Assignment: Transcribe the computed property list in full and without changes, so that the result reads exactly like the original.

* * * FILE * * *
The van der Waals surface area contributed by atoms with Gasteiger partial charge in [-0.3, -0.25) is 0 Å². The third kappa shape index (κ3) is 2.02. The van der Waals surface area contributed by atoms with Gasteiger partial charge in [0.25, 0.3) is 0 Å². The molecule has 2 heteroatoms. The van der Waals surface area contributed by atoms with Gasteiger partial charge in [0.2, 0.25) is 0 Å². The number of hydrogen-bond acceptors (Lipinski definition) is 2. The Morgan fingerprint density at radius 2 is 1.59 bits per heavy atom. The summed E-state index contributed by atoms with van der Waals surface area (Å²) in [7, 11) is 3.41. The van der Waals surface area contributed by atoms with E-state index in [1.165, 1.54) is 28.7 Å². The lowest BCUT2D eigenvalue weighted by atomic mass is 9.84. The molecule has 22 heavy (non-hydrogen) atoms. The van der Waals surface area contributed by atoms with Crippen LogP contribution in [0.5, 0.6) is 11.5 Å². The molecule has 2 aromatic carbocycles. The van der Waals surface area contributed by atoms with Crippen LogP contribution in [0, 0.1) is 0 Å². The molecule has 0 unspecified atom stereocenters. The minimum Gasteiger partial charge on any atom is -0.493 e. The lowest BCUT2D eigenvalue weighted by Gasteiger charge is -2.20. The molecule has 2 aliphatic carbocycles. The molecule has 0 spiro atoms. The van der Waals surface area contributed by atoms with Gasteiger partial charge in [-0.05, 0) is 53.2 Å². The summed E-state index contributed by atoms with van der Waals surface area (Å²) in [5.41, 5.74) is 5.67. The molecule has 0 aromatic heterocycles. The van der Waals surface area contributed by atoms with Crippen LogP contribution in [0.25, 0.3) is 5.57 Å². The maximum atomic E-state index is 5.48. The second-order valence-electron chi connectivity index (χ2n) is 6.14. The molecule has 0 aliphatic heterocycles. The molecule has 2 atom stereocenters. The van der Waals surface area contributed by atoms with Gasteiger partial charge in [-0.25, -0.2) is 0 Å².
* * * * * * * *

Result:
The van der Waals surface area contributed by atoms with Gasteiger partial charge in [-0.3, -0.25) is 0 Å². The third kappa shape index (κ3) is 2.02. The van der Waals surface area contributed by atoms with Gasteiger partial charge in [0.25, 0.3) is 0 Å². The molecule has 2 heteroatoms. The van der Waals surface area contributed by atoms with Gasteiger partial charge in [0.2, 0.25) is 0 Å². The number of hydrogen-bond acceptors (Lipinski definition) is 2. The Morgan fingerprint density at radius 2 is 1.59 bits per heavy atom. The summed E-state index contributed by atoms with van der Waals surface area (Å²) in [7, 11) is 3.41. The van der Waals surface area contributed by atoms with E-state index in [1.165, 1.54) is 28.7 Å². The lowest BCUT2D eigenvalue weighted by atomic mass is 9.84. The molecule has 22 heavy (non-hydrogen) atoms. The van der Waals surface area contributed by atoms with Crippen LogP contribution in [0.5, 0.6) is 11.5 Å². The molecule has 2 aromatic carbocycles. The van der Waals surface area contributed by atoms with Crippen LogP contribution in [0, 0.1) is 0 Å². The molecule has 0 unspecified atom stereocenters. The minimum Gasteiger partial charge on any atom is -0.493 e. The lowest BCUT2D eigenvalue weighted by Gasteiger charge is -2.20. The molecule has 2 aliphatic carbocycles. The molecule has 0 spiro atoms. The van der Waals surface area contributed by atoms with Gasteiger partial charge in [-0.05, 0) is 53.2 Å². The summed E-state index contributed by atoms with van der Waals surface area (Å²) in [5.41, 5.74) is 5.67. The molecule has 0 aromatic heterocycles. The van der Waals surface area contributed by atoms with Crippen LogP contribution in [0.25, 0.3) is 5.57 Å². The maximum atomic E-state index is 5.48. The second-order valence-electron chi connectivity index (χ2n) is 6.14. The molecule has 0 aliphatic heterocycles. The molecule has 2 atom stereocenters. The van der Waals surface area contributed by atoms with Gasteiger partial charge in [-0.25, -0.2) is 0 Å².